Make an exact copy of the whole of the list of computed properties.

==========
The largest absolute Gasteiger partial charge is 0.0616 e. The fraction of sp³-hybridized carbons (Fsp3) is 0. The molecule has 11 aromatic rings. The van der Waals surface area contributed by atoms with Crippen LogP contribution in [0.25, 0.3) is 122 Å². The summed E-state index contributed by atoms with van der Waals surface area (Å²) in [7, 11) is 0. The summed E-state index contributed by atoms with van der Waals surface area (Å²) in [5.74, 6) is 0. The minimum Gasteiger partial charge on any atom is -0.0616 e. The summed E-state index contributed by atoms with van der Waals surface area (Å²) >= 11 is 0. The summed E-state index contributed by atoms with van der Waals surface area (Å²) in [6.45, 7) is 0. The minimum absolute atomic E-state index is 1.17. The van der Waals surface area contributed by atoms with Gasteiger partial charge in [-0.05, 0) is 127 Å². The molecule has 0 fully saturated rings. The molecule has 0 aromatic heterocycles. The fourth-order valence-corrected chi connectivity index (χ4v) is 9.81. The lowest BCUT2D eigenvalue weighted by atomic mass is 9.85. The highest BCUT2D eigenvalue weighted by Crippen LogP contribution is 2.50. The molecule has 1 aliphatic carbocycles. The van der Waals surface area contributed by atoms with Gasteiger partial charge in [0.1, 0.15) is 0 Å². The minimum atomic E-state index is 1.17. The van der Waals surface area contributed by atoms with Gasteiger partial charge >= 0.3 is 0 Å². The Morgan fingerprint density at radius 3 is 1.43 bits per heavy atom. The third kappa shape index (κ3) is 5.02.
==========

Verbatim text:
The largest absolute Gasteiger partial charge is 0.0616 e. The fraction of sp³-hybridized carbons (Fsp3) is 0. The molecule has 11 aromatic rings. The van der Waals surface area contributed by atoms with Crippen LogP contribution in [0.25, 0.3) is 122 Å². The summed E-state index contributed by atoms with van der Waals surface area (Å²) in [7, 11) is 0. The summed E-state index contributed by atoms with van der Waals surface area (Å²) in [5.74, 6) is 0. The minimum Gasteiger partial charge on any atom is -0.0616 e. The summed E-state index contributed by atoms with van der Waals surface area (Å²) >= 11 is 0. The summed E-state index contributed by atoms with van der Waals surface area (Å²) in [6.45, 7) is 0. The minimum absolute atomic E-state index is 1.17. The van der Waals surface area contributed by atoms with Gasteiger partial charge in [-0.05, 0) is 127 Å². The molecule has 0 fully saturated rings. The molecule has 0 aromatic heterocycles. The fourth-order valence-corrected chi connectivity index (χ4v) is 9.81. The lowest BCUT2D eigenvalue weighted by atomic mass is 9.85. The highest BCUT2D eigenvalue weighted by Crippen LogP contribution is 2.50. The molecule has 1 aliphatic carbocycles. The van der Waals surface area contributed by atoms with Gasteiger partial charge in [0.1, 0.15) is 0 Å². The minimum atomic E-state index is 1.17. The van der Waals surface area contributed by atoms with Gasteiger partial charge >= 0.3 is 0 Å². The Morgan fingerprint density at radius 3 is 1.43 bits per heavy atom. The third kappa shape index (κ3) is 5.02.